Blog

How to Become an Umpire

Written by

Ray Grant Walden

Date

August 14, 2014

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Sports of all types are an essential part of human activity and highly trained professionals are required to regulate the play of the game and enforce the rules and regulations. Umpires are trained professionals that officiate a variety of sports.

What does an umpire do?

Umpires officiate games, competitions, and other athletic events such as baseball, softball, field hockey, and Australian rules football. They start and end the event, observe play, enforce the necessary rules, make judgment calls on actions and plays, and deal with disciplinary issues. They typically position themselves in areas where they can best see the actions of the event to evaluate situations and determine if any violations take place. Umpires often work in groups, but some work independently in some sports. They work in a variety of settings such as spectator sports, school sports, and recreation industries.

What kind of training does an umpire need?

The training requirements for umpires vary by type of sport. Umpires typically need at least a high school diploma and a thorough knowledge of the particular sport and the related rules and regulations. Some complete formal training and most were athletes at some point in their lives. Many umpires begin their careers as volunteers for community, intramural, and recreational sports. Umpires that work for high school athletic events usually must register with the state and pass a written examination on the game rules. Umpires that work for college and professional sports teams typically must complete professional umpire training school, have several years of experience, and pass a thorough background check. Some sports teams require umpires to be licensed or certified.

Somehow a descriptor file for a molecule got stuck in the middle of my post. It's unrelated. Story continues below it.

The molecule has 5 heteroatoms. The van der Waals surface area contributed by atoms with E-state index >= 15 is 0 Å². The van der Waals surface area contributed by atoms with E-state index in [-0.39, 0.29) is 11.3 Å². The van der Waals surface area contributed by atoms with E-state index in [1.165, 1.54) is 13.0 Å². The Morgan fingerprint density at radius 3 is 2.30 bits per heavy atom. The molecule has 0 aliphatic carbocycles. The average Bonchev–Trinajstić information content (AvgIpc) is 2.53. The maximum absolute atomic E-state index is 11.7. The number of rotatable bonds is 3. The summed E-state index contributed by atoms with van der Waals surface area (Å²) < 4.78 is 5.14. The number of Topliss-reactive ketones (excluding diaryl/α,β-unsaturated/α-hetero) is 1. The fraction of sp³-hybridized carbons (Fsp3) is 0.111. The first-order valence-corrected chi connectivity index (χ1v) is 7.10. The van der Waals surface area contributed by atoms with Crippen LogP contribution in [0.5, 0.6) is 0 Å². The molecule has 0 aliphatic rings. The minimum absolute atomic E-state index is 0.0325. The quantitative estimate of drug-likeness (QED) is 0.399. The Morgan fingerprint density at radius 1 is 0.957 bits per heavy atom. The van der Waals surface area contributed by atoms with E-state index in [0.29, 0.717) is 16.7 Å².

What are the prospects for a career as an umpire?

Employment of umpires is expected to grow about as fast as average for all professions, increasing 10% through 2018 (1). The growing population and increase in a variety of sports will drive job growth.

Job prospects should with good with very strong competition for jobs in high-level sports. Umpires with advanced training and extensive experience will have the best job opportunities. Some job openings will stem from the need to replace umpires that retire, transfer, or leave the field for other reasons.

How much do umpires make?

As of 2011, the average annual salary for umpires is $54,000; average annual umpire salaries vary greatly on location, employer, education, experience, and benefits (2).

A career as an umpire is a great choice for people with a strong interest in sports and directing the play of the game. Umpires must have a solid understanding of their sport and the related strategies, rules, and regulations. Patience, good vision, detail orientation, and good leadership skills are necessary characteristics. Umpires must have excellent communication and interpersonal skills and ability to interact with a variety of athletes, coaches, and other sports officials. They must also be quick on their feet and be able to make effective decisions under stress and pressure.

Becoming an Umpire Requires Skills & Training, Start Today

Are you serious about becoming an Umpire? Then you need to get the required skills and training to do it! To start your new career, first you must decide what school you want to enroll in, so you need to gather info about potential schools. Use the  College Mouse Course Search tool  to find the right course and college for you, and get started towards your new dream job today! If you want more personalized assistance, call (888) 389-7996 TOLL FREE to speak with a college advisor, who will help you find the best college for you. After you sign up for your course, make sure you fill out and submit the FAFSA so you can take advantage of any financial aid currently available to you!

Written by:  Ray Grant Walden

Ray Grant Walden attended American University College and now lives in Houston. He has enjoyed a very exciting career and has experience in a wide variety of professions, including college counseling.

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